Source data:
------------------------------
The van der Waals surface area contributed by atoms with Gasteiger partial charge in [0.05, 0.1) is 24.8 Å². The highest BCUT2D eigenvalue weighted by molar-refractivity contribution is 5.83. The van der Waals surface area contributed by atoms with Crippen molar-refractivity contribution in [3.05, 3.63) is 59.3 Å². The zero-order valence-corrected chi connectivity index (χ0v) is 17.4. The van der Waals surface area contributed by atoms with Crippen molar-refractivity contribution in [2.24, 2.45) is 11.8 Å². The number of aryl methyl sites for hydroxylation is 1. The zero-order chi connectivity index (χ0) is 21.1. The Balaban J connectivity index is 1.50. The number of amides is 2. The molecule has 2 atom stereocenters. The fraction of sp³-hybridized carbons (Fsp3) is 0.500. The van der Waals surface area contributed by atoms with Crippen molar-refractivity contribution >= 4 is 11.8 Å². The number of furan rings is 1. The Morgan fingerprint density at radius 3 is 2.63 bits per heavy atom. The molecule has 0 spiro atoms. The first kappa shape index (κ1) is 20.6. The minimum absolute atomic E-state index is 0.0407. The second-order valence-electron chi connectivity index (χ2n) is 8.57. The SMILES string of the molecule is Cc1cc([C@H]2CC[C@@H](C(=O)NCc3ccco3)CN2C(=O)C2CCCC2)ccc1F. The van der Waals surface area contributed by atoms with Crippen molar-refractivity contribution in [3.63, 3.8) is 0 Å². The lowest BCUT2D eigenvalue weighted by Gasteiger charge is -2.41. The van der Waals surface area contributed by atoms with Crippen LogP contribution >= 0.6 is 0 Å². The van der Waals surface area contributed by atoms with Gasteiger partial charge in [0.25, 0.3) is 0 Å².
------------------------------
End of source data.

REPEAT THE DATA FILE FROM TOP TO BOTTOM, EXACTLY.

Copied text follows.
The van der Waals surface area contributed by atoms with Gasteiger partial charge in [0.05, 0.1) is 24.8 Å². The highest BCUT2D eigenvalue weighted by molar-refractivity contribution is 5.83. The van der Waals surface area contributed by atoms with Crippen molar-refractivity contribution in [3.05, 3.63) is 59.3 Å². The zero-order valence-corrected chi connectivity index (χ0v) is 17.4. The van der Waals surface area contributed by atoms with Crippen molar-refractivity contribution in [2.24, 2.45) is 11.8 Å². The number of aryl methyl sites for hydroxylation is 1. The zero-order chi connectivity index (χ0) is 21.1. The Balaban J connectivity index is 1.50. The number of amides is 2. The molecule has 2 atom stereocenters. The fraction of sp³-hybridized carbons (Fsp3) is 0.500. The van der Waals surface area contributed by atoms with Crippen molar-refractivity contribution >= 4 is 11.8 Å². The number of furan rings is 1. The Morgan fingerprint density at radius 3 is 2.63 bits per heavy atom. The molecule has 0 spiro atoms. The first kappa shape index (κ1) is 20.6. The minimum absolute atomic E-state index is 0.0407. The second-order valence-electron chi connectivity index (χ2n) is 8.57. The SMILES string of the molecule is Cc1cc([C@H]2CC[C@@H](C(=O)NCc3ccco3)CN2C(=O)C2CCCC2)ccc1F. The van der Waals surface area contributed by atoms with Crippen molar-refractivity contribution in [3.63, 3.8) is 0 Å². The lowest BCUT2D eigenvalue weighted by Gasteiger charge is -2.41. The van der Waals surface area contributed by atoms with Crippen LogP contribution >= 0.6 is 0 Å². The van der Waals surface area contributed by atoms with Gasteiger partial charge in [0.25, 0.3) is 0 Å².